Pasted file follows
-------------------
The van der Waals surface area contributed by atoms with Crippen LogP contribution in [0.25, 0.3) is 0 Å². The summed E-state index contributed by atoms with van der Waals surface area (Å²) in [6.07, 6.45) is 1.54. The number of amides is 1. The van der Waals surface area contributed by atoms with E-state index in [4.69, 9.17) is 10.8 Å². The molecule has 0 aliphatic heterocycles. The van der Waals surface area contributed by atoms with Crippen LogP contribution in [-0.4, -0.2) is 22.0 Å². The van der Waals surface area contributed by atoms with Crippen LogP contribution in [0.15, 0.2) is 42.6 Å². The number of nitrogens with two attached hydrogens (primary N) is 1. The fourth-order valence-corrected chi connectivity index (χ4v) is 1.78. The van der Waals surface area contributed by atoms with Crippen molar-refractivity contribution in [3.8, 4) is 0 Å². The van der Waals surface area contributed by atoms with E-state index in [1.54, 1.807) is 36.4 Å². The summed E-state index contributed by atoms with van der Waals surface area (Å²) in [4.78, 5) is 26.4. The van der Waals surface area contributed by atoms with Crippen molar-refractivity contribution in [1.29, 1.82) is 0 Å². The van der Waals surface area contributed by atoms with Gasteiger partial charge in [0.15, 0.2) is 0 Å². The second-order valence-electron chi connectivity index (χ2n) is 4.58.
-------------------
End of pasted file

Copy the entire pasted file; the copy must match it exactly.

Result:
The van der Waals surface area contributed by atoms with Crippen LogP contribution in [0.25, 0.3) is 0 Å². The summed E-state index contributed by atoms with van der Waals surface area (Å²) in [6.07, 6.45) is 1.54. The number of amides is 1. The van der Waals surface area contributed by atoms with E-state index in [4.69, 9.17) is 10.8 Å². The molecule has 0 aliphatic heterocycles. The van der Waals surface area contributed by atoms with Crippen LogP contribution in [-0.4, -0.2) is 22.0 Å². The van der Waals surface area contributed by atoms with Crippen LogP contribution in [0.15, 0.2) is 42.6 Å². The number of nitrogens with two attached hydrogens (primary N) is 1. The fourth-order valence-corrected chi connectivity index (χ4v) is 1.78. The van der Waals surface area contributed by atoms with Crippen molar-refractivity contribution in [3.8, 4) is 0 Å². The van der Waals surface area contributed by atoms with E-state index in [1.54, 1.807) is 36.4 Å². The summed E-state index contributed by atoms with van der Waals surface area (Å²) in [4.78, 5) is 26.4. The van der Waals surface area contributed by atoms with Crippen molar-refractivity contribution in [1.29, 1.82) is 0 Å². The van der Waals surface area contributed by atoms with Gasteiger partial charge in [0.15, 0.2) is 0 Å². The second-order valence-electron chi connectivity index (χ2n) is 4.58.